It is really lovely that you are looking after your mum's needs as a carer, as carer's often overlook their own health and need someone to make sure they are coping and getting enough rest. Perhaps a compromise might be to introduce an additional carer very gradually so you dad has chance to build up a relationship with them and learn to trust them and get used to someone different helping him. Accepting help, especially personal care from a stranger, is a very difficult thing to do for someone who has been very independant in the past and these things should be handled as sensitively as possible.

    Perhaps start off by getting the new carer to come round a few times for a cup of tea/coffee with your dad and have a chat to him when your mum is also there. Then if the weather is ok get them to accompany your mum in taking your dad out for some fresh air for a couple of hours. Introduce the occasions more and more frequently and then when your dad is ready, get them to help with his personal care. Eventually the new carer will become familiar with your dad's likes and dislikes and preferences and your dad will get used to them and your mum may feel more relaxed about leaving them alone for a couple of hours whilst she has a break. If this is successful the time your mum spends having a break can be gradually extended until she can get a full day away. If longer periods of time are needed it might be that respite at a local hospice could be arranged to give your mum a weekends respite away whilst your dad is looked after in a caring environment. If other members of the family or close friends can also offer some help such as visiting frequently both when your dad is at home or when in respite care this will spread the load a little bit more for your mum.

  • Hi Kat,

    Thank you for your reply - that was some really good guidance in terms of making the transition a little easier for him (and for mum). I will definitely talk to her about considering that as a softer way for him to get used to another person helping. The ironic thing is that some days he doesn't remember mum's name or asks for other people who don't exist (Barbara is a favourite at the moment) so it's almost strange that he would insist on having her as a 24/7 constant. I realise that's all part and parcel of it though.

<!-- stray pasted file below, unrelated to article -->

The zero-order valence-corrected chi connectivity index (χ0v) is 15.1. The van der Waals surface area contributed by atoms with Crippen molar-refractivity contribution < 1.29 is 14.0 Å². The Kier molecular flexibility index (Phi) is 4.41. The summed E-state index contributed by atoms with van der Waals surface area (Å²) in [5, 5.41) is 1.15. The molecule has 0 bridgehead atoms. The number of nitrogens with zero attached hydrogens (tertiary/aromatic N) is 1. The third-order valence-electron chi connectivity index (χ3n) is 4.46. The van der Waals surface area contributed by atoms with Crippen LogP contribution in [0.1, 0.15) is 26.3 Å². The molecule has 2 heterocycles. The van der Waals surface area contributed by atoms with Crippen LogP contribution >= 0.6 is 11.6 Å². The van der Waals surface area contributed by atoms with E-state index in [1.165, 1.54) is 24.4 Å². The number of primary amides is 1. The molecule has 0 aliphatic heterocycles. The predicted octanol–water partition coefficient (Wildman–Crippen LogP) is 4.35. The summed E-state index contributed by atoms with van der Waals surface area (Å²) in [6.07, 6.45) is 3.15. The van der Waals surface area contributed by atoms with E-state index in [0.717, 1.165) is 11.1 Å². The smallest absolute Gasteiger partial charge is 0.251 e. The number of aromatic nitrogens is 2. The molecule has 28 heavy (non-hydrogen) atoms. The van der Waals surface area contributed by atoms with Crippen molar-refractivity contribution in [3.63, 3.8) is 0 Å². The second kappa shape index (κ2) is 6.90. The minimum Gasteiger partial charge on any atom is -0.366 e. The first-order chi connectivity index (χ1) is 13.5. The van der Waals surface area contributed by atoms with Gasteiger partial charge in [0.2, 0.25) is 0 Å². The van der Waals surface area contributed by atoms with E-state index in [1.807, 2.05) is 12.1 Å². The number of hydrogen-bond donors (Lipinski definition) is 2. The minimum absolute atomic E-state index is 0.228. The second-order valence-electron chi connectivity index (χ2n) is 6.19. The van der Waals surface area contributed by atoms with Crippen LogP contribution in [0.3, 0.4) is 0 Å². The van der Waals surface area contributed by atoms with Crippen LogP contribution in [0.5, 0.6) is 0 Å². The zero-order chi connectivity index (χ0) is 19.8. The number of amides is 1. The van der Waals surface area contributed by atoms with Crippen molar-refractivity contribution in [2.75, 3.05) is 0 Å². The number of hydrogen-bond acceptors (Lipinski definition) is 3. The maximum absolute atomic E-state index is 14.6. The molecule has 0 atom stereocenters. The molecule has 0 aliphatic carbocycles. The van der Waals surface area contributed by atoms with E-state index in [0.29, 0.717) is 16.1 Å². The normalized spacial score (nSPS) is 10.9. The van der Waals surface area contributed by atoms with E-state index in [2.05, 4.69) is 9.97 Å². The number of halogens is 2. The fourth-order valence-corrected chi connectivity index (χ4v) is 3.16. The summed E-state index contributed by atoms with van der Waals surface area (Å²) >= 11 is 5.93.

I do visit as often as I can, every couple of weeks at the least, but it's quite tricky having a full time job and not living very nearby. I think it certainly makes a different when I do - just me being there makes mum happier and 'lightens the load', if only to have some company there who she can talk to. I really wish I could be there more often but it's just not feasible.

    Thanks again.

  • Hi, I hope you've got this one sorted now, but just in case you haven't then, yes, I know exactly where you're coming from.

    My parents were exactly the same. They stuck together like glue and when the day centre stopped my dad going due to falls, my mum had no break at all. For them, they lived in Cornwall with very limited amenities/facilities and hardly any support. It ended up in them both moving to a flat where care was on site, but they still had their own space. My mum still did pretty much everything but she had the help there when she needed it. They'd come and help put him in a wheel chair and she'd take him out with her! So, no, she didn't get a break initially, but eventually it was my dad who realised she needed a break.

    I guess what I'm trying to say is, sometimes solutions come in lots of different ways and if you've got a brick wall, you may have to find a way to get round it rather than over it or through it,

    sarah x